March 21, 2005
La Jolla, CA – Sascha du Lac and Joseph P. Noel, both basic research scientists at the Salk Institute for Biological Studies, were selected for the prestigious position of Howard Hughes Medical Institute (HHMI) investigator.
Du Lac focuses on how the brain learns to stabilize an image on the retina of the eye and compensate for head movement. This simpler form of motor learning provides du Lac with a model system to unravel the more complex cellular and molecular mechanisms in the brain that are modified by experience. A systems neuroscientist, du Lac hopes that her research will improve scientific understanding about how these critical mechanisms operate within the context of neural circuits to mediate adaptive changes in behavior.
In plants and microbes, the biochemist Noel searches for the roots of biological diversity at the chemical level. Through this research, he hopes to harness and alter the biosynthetic pathways, needed to produce complex molecular scaffolds that will expedite the development of effective medicines.
The two Salk scientists are among the 10 California-based researchers selected as new HHMI investigators. With du Lac’s and Noel’s appointments, the Salk Institute’s 57-member faculty will have seven scientists who are HHMI investigators. Du Lac and Noel are among 43 researchers nationwide newly designated as HHMI investigators. These 43 researchers increase the HHMI’s total investigators nationwide to almost 350.
Their HHMI appointments will bring du Lac and Noel additional resources that will help expedite their basic research and enable them to move quickly and directly into promising new avenues.
“In the course of research scientists sometimes bump into puzzling findings that are completely unanticipated,” says du Lac. “Pursuing unexpected results can lead to really fundamental discoveries.”
“The HHMI funding will give us the latitude, the leeway, to follow new ideas and findings right away, and not set them aside until additional funding can be acquired,” adds Noel.
Du Lac, the institute’s Hearst Endowment Associate Professor in Systems Neurobiology, gives credit to the Salk’s highly collegial scientific environment for enabling her to develop tools for performing integrated analyses of motor learning and memory storage at the behavioral, circuit, cellular and molecular levels.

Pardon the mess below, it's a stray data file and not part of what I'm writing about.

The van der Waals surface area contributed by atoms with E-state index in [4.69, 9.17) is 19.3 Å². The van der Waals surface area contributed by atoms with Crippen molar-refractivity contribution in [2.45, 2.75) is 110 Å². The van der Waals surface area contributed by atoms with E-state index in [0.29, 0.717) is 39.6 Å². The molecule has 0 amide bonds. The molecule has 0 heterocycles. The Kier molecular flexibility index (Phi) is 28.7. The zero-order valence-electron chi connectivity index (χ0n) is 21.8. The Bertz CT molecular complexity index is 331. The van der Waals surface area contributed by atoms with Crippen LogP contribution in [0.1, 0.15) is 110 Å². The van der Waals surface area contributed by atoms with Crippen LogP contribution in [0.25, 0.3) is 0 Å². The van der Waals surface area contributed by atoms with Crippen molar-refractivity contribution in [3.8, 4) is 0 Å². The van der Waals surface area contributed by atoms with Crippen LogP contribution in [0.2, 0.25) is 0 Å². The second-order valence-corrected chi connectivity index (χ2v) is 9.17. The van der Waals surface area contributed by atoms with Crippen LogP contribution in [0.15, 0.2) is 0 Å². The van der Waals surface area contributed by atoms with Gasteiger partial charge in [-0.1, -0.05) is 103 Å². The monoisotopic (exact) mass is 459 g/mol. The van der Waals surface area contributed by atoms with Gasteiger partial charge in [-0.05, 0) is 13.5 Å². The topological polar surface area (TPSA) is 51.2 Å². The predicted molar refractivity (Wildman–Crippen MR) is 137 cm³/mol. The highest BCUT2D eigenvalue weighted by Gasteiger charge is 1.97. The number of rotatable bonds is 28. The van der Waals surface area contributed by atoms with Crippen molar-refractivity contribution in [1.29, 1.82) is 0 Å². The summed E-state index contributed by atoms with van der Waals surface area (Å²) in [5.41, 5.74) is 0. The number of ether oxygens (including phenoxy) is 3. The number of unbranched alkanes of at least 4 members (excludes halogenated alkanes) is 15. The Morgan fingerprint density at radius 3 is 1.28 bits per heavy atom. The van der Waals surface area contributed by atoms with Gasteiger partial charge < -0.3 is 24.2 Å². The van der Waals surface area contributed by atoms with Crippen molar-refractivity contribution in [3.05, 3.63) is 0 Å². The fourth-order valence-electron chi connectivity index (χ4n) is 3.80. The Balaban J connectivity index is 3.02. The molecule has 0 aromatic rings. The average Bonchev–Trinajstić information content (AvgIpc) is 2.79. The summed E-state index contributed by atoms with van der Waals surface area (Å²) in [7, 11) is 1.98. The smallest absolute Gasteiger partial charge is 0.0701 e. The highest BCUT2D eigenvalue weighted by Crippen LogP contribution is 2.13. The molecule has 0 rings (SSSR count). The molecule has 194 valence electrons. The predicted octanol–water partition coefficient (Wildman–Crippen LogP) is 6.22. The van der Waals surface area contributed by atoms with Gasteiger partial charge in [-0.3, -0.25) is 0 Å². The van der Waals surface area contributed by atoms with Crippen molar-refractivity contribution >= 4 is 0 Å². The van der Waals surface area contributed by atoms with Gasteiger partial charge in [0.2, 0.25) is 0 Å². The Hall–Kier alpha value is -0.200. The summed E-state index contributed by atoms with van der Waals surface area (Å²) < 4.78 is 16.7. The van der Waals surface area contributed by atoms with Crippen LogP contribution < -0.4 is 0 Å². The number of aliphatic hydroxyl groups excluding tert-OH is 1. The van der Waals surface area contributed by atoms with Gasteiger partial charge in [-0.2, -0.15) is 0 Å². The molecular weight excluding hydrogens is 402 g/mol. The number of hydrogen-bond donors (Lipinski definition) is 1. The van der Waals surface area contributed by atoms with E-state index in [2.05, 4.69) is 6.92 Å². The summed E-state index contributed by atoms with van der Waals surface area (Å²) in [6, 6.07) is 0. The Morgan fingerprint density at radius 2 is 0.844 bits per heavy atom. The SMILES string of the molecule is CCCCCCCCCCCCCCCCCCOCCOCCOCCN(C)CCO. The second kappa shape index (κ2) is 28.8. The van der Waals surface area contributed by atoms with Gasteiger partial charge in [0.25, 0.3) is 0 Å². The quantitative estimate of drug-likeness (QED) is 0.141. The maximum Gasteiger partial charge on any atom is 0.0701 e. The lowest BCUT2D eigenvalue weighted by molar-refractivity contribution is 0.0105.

The HHMI biography about du Lac states, “Scientists who are knowledgeable about her research view du Lac as poised to make the links across levels of analysis to provide a plausible explanation, in terms of molecules, cells, and circuits, for one form of behavioral learning.”
Noel’s basic research studies in the Salk Institute’s Jack Skirball Chemical Biology and Proteomics Laboratory, is unraveling the structure and function of the enzymes that plants and microbes use to produce three important classes of natural compounds, polyketides, terpenes and hybrid polyketide-terpene chemicals.
A Professor at the Salk Institute, Noel seeks to understand the natural chemical factories plants and microbes use to produce a vast array of compounds that allow them to survive and prosper in the multitude of challenging ecosystems found all over the earth.
Some of these natural chemicals are used for ‘communication’ with other species in the their local environment, and some are used for their own defense – both as natural chemical weapons against other organisms or as chemical strategies to adapt to challenging physical environments. Moreover, such compounds already have played an important role as sources of new pharmaceutical drugs such as the anti-cancer drug Taxol.
In addition to investigating how the structures of these chemical compounds, the result of hundreds of millions of years of evolutionary change and natural selection, Noel examines how these enzymes organize themselves in space and time to form complex metabolic pathways.
Opening its doors in 1965, just 10 years after its founder Jonas Salk, M.D., proved that his vaccine against polio was safe and effective, the Salk Institute for Biological Studies is a nexus for basic research that uncovers the fundamental biological principles governing life at all levels, from the individual cell to an entire population. This November, the Salk Institute celebrates its 40th anniversary on its La Jolla campus, designed by the acclaimed architect Louis Kahn in collaboration with Salk. Their collaboration produced a breathtaking, widely praised design that nurtures scientific creativity and fosters the collaboration among researchers that is the hallmark of great science.
A nonprofit medical research organization, HHMI was established in 1953 by the aviator-industrialist. The Institute, headquartered in Chevy Chase, Maryland, is one of the largest philanthropies in the world with an endowment of $12.8 billion at the close of its 2004 fiscal year. HHMI spent $573 million in support of biomedical research and $80 million for support of a variety of science education and other grants programs in fiscal 2004. For more information: www.hhmi.edu.